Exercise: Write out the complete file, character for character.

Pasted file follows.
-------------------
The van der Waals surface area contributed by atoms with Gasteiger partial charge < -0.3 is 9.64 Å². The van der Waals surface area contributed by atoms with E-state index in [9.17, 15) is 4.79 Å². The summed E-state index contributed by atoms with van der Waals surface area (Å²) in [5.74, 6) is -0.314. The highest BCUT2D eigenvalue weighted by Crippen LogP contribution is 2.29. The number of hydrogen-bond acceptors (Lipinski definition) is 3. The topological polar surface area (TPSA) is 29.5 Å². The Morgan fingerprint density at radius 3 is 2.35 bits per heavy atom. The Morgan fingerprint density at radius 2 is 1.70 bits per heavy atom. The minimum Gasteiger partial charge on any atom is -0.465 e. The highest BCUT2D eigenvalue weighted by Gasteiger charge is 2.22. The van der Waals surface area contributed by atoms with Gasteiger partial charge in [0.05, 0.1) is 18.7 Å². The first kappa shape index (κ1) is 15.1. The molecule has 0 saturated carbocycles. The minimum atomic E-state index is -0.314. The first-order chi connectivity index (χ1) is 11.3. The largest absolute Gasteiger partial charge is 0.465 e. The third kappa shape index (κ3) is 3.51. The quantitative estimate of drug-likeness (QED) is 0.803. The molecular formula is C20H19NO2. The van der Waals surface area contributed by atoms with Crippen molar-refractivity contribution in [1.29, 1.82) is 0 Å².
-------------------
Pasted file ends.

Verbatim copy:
The van der Waals surface area contributed by atoms with Gasteiger partial charge < -0.3 is 9.64 Å². The van der Waals surface area contributed by atoms with E-state index in [9.17, 15) is 4.79 Å². The summed E-state index contributed by atoms with van der Waals surface area (Å²) in [5.74, 6) is -0.314. The highest BCUT2D eigenvalue weighted by Crippen LogP contribution is 2.29. The number of hydrogen-bond acceptors (Lipinski definition) is 3. The topological polar surface area (TPSA) is 29.5 Å². The Morgan fingerprint density at radius 3 is 2.35 bits per heavy atom. The Morgan fingerprint density at radius 2 is 1.70 bits per heavy atom. The minimum Gasteiger partial charge on any atom is -0.465 e. The highest BCUT2D eigenvalue weighted by Gasteiger charge is 2.22. The van der Waals surface area contributed by atoms with Gasteiger partial charge in [0.05, 0.1) is 18.7 Å². The first kappa shape index (κ1) is 15.1. The molecule has 0 saturated carbocycles. The minimum atomic E-state index is -0.314. The first-order chi connectivity index (χ1) is 11.3. The largest absolute Gasteiger partial charge is 0.465 e. The third kappa shape index (κ3) is 3.51. The quantitative estimate of drug-likeness (QED) is 0.803. The molecular formula is C20H19NO2. The van der Waals surface area contributed by atoms with Crippen molar-refractivity contribution in [1.29, 1.82) is 0 Å².